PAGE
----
Protecting a national treasure
The creation of the proposed Helena and Aurora Ranges (Bungalbin) National Park in the Great Western Woodlands as part of the State Government’s Plan for our Parks is a step closer, with stage one now complete.
The 2.5 billion-year-old banded iron formations are a significant natural asset with outstanding landscapes, including the highest point in the southwest of WA outside the Stirling Range.
The remote area about 440km east of Perth includes numerous cliffs, caves and many other impressive rock formations. It also exhibits very high biodiversity. It is habitat to the threatened mallee fowl and a range of marsupials including the little long-tailed dunnart, echidna and pygmy possum.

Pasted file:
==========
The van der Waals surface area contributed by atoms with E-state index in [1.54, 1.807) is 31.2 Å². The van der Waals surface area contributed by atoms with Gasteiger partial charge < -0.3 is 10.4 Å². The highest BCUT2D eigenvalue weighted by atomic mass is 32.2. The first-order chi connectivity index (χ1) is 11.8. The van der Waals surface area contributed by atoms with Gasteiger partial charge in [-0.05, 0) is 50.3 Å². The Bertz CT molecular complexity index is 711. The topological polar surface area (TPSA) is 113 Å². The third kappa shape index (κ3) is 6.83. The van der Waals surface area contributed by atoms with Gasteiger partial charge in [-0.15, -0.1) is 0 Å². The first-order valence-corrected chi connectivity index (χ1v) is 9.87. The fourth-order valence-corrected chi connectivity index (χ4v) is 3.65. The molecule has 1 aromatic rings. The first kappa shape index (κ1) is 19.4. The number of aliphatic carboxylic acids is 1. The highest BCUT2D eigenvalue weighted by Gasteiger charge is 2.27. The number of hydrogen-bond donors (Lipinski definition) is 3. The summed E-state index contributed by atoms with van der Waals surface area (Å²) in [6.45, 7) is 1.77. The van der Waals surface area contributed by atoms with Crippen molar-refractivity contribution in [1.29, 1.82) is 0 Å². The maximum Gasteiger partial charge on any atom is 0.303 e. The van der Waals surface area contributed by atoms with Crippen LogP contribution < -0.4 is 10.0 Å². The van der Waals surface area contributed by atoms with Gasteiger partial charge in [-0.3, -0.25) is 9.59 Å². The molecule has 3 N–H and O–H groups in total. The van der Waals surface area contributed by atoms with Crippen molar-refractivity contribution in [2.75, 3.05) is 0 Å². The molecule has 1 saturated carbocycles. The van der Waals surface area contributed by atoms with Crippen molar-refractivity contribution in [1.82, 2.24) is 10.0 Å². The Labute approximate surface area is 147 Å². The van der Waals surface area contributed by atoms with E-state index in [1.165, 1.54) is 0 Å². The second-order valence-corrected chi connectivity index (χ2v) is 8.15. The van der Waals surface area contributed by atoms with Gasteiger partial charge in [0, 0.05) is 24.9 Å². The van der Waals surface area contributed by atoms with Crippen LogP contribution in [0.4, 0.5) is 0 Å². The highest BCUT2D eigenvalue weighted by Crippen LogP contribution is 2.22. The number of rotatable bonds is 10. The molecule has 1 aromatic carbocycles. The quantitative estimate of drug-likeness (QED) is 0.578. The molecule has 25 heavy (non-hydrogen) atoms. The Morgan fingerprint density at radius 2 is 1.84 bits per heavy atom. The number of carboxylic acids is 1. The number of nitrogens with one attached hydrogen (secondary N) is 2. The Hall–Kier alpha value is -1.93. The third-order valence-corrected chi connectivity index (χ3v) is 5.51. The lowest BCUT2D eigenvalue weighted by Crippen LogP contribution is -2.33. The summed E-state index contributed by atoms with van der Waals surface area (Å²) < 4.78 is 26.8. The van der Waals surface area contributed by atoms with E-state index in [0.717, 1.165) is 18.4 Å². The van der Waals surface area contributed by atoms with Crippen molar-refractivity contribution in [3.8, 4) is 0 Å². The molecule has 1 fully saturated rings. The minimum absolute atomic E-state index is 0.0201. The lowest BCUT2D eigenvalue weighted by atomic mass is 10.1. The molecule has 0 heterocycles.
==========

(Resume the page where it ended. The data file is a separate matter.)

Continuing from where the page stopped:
There are nine registered Aboriginal sites within the proposed national park including mythological sites, ceremonial sites, paintings and engravings.
Stage one has involved the upgrade of the existing non-class A Mount Manning Range Nature Reserve to class A national park. The next stage involves the conversion of Mount Manning Conservation Park to class A national park and requires the development of an Indigenous Land Use Agreement with the Marlinyu Ghoorlie native title claimants.
The Great Western Woodlands, which is regarded as the largest remaining area of intact Mediterranean-climate woodland left on Earth, contains about 3,000 species of flowering plants, about a fifth of all known flora in Australia.